Can't Decide - NeonatalICU or Stay in Trauma

  1. I'm currently a tech on the transitional trauma unit graduating in December. I LOVE where I'm at.

    I also want to work with neonates and have accepted a position in the NICU for January. I just don't know if I want to go right into critical care.

    Also, I want to be on the weekend program (premium pay 3 out of 4 weekends/month).

    Here are my pros and cons... Please tell me what y'all think!

    TTU
    Pros
    Love what I do
    Bonus ($4000-13,000)
    Short Orientation
    Incentive pay
    Great base knowledge
    Like population
    Time to figure out what areas of nursing I enjoy/hate
    Sets up well for TNICU, ER, ICU, NICU
    Weekend program in 6 months
    Already know staff
    Good at this population

    NICU
    Pros
    High Tech
    Low impact on my body
    Specialized
    No residents
    Safer population
    Don't know if I'll be good with parents


    TTU
    Cons
    High impact on my body
    Tech to RN transition may be difficult
    Lack of exp nurses at night
    More dangerous population
    May not get into NICU when I want
    Adult poop :chuckle

    Cons
    Don't know if want right away
    No bonus
    Specialized
    Limited OT
    Long orientation
    May not like population
    Won't have nursing base knowledge
    Lack of exp nurses at night
    No weekend for at least 1.5 years
    Don't know staff

    As you can see I'm leaning toward staying where I'm at. But this is the toughest most well thought out decision I've ever made. I am DRIVING MYSELF CRAZY!!!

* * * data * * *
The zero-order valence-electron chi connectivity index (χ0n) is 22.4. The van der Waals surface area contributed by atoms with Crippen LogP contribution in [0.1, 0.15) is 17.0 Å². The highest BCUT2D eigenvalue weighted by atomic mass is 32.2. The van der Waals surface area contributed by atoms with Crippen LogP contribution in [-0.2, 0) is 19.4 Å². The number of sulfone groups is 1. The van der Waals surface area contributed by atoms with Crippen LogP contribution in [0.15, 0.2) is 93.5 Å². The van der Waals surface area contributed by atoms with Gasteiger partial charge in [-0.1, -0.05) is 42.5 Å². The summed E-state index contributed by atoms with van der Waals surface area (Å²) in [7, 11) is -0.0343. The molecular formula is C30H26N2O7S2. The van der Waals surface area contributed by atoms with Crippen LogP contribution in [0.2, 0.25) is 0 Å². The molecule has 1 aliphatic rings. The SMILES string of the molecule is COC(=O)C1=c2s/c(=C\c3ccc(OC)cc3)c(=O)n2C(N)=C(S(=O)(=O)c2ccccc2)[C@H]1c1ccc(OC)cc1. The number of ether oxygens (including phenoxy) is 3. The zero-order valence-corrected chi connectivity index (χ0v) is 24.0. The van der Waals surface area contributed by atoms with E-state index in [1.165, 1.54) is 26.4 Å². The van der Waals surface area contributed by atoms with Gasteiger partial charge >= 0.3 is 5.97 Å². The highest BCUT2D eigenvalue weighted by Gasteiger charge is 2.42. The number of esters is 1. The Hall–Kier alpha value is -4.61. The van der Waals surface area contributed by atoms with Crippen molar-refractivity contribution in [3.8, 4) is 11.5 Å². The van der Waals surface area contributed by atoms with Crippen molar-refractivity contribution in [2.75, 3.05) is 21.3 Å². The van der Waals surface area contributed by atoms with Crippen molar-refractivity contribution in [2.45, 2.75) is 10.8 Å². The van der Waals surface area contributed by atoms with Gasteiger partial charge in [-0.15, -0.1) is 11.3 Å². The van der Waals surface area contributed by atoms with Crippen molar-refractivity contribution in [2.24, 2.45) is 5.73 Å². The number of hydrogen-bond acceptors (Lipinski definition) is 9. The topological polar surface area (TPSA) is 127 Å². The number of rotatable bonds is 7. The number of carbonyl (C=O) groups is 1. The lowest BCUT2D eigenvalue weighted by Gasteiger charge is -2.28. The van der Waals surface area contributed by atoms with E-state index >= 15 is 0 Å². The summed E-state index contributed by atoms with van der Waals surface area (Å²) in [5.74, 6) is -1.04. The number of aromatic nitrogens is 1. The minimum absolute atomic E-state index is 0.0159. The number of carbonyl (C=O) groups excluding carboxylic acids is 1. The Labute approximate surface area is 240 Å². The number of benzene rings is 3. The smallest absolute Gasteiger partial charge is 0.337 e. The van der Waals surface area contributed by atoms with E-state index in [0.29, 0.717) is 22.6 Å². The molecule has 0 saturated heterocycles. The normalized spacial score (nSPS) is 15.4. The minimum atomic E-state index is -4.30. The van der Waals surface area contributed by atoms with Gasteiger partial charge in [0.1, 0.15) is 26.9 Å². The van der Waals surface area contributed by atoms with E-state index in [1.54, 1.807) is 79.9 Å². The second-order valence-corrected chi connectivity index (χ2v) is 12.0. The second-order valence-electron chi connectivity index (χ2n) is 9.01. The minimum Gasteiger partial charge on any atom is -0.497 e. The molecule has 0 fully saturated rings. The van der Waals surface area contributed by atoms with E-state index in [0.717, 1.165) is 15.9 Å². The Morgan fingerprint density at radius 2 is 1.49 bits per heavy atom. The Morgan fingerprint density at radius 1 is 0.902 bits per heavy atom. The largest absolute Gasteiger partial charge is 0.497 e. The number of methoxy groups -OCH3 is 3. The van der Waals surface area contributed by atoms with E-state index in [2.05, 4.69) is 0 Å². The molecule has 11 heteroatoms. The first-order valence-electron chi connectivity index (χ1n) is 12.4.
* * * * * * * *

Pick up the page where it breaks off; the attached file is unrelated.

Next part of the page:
Last edit by CarVsTree on Nov 5, '05
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  2. 10 Comments

  3. by   shel_wny
    I always thought a long orientation was preferred against a shorter one.
    At least that's what my instructors and colleagues seem to make me think!
  4. by   wonderbee
    eenie, meenie, minie moe... LOVE IT is heavily weighted. It's a rare opportunity to get paid for working at what you love to do. Twelve hours is a loooong time. JMHO. The transition from tech to nurse isn't a piece of cake to be sure but its pain is temporary.

    Whatever you choose, I wish you lots of good luck.
  5. by   oldnurse newnurse
    Always go for a longer orientation gives you more time to catch on and more support, once you are off orientation people look at you as you are ready.
  6. by   ER1010
    From what you described, I would stay where you are for at least 6 months. You will build your confidence as a new grad in a comfortable arena that you like, and NICU will be there if you want to switch. If you love it, stick with it for a while!
  7. by   CarVsTree
    Thank you everyone for your responses.

    I decided to stay on TTU. I e-mailed the Director of NICU and she supported me 100% and told me to contact her when/if I'm ready to start in NICU. I think this is the best of both worlds!

    Thanks again!!!
  8. by   SteveNNP
    I know you already made your choice, but here's some advice to help you validate your choice.

    I assume you haven't done any time in the NICU. Most of what you wrote as pros/cons are correct. However, the "safer population" I don't understand. You are dealing with babies here, some less than a pound, usually critically ill, sometimes their parents last shot at having children, sometimes products of drug use, alcoholism. Are you sure this is for you, as opposed to an accident/crime victim? These kids cras in seconds. SECONDS!!! I volunteered to work yesterday morning, came in to care for a set of "stable" heh heh, 29 week twins. Within 30 minutes of getting there, I coded one 4 times, pushed epi, did compressions, assisted with a pericardial tap, started dopamine, gave FFP, boluses with NS, reassessed again and again, etc, etc. I started here as a new grad 5 months ago, and nursing school taught me nothing about NICU. It is all on-the-job training. While I now feel somewhat prepared, this is never going to be a predictable job. I still love it though!